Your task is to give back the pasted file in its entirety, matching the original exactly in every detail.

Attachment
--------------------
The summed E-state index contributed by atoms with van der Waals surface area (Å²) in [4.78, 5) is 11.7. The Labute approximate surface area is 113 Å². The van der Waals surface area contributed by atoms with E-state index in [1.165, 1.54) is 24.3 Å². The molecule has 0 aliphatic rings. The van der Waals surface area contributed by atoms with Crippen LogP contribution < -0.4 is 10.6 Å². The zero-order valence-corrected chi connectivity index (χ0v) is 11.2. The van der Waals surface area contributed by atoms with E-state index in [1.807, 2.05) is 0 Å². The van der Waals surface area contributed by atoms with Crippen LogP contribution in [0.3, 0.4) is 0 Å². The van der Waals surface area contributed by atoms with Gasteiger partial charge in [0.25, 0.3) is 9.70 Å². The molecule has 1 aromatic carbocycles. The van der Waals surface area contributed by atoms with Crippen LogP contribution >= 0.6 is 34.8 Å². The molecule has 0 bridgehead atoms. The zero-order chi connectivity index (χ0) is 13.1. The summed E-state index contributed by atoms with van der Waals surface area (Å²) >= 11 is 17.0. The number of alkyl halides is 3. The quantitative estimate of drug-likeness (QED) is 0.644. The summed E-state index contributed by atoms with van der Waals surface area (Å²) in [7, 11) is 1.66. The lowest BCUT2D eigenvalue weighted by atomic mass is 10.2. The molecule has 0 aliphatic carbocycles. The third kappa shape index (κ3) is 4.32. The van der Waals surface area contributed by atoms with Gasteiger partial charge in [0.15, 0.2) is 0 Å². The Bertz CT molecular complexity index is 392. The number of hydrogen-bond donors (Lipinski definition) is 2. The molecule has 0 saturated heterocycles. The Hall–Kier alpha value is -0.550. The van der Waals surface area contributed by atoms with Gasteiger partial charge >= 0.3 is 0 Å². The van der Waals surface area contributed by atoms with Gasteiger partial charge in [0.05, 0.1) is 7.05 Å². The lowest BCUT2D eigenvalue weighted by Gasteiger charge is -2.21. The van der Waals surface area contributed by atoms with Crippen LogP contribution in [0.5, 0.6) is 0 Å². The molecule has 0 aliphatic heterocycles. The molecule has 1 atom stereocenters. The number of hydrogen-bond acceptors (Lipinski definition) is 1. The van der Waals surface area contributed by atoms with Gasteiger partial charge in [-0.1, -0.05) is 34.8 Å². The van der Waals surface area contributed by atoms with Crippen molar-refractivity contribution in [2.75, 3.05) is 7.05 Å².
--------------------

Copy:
The summed E-state index contributed by atoms with van der Waals surface area (Å²) in [4.78, 5) is 11.7. The Labute approximate surface area is 113 Å². The van der Waals surface area contributed by atoms with E-state index in [1.165, 1.54) is 24.3 Å². The molecule has 0 aliphatic rings. The van der Waals surface area contributed by atoms with Crippen LogP contribution < -0.4 is 10.6 Å². The zero-order valence-corrected chi connectivity index (χ0v) is 11.2. The van der Waals surface area contributed by atoms with E-state index in [1.807, 2.05) is 0 Å². The van der Waals surface area contributed by atoms with Crippen LogP contribution in [0.3, 0.4) is 0 Å². The van der Waals surface area contributed by atoms with Gasteiger partial charge in [0.25, 0.3) is 9.70 Å². The molecule has 1 aromatic carbocycles. The van der Waals surface area contributed by atoms with Crippen LogP contribution >= 0.6 is 34.8 Å². The molecule has 0 bridgehead atoms. The zero-order chi connectivity index (χ0) is 13.1. The summed E-state index contributed by atoms with van der Waals surface area (Å²) >= 11 is 17.0. The number of alkyl halides is 3. The quantitative estimate of drug-likeness (QED) is 0.644. The summed E-state index contributed by atoms with van der Waals surface area (Å²) in [7, 11) is 1.66. The lowest BCUT2D eigenvalue weighted by atomic mass is 10.2. The molecule has 0 aliphatic carbocycles. The third kappa shape index (κ3) is 4.32. The van der Waals surface area contributed by atoms with Gasteiger partial charge in [0.15, 0.2) is 0 Å². The Bertz CT molecular complexity index is 392. The number of hydrogen-bond donors (Lipinski definition) is 2. The molecule has 0 saturated heterocycles. The Hall–Kier alpha value is -0.550. The van der Waals surface area contributed by atoms with Gasteiger partial charge >= 0.3 is 0 Å². The van der Waals surface area contributed by atoms with Gasteiger partial charge in [0.05, 0.1) is 7.05 Å². The lowest BCUT2D eigenvalue weighted by Gasteiger charge is -2.21. The van der Waals surface area contributed by atoms with Crippen LogP contribution in [0.5, 0.6) is 0 Å². The molecule has 0 aliphatic heterocycles. The molecule has 1 atom stereocenters. The number of hydrogen-bond acceptors (Lipinski definition) is 1. The van der Waals surface area contributed by atoms with Gasteiger partial charge in [-0.1, -0.05) is 34.8 Å². The van der Waals surface area contributed by atoms with Crippen molar-refractivity contribution in [2.75, 3.05) is 7.05 Å².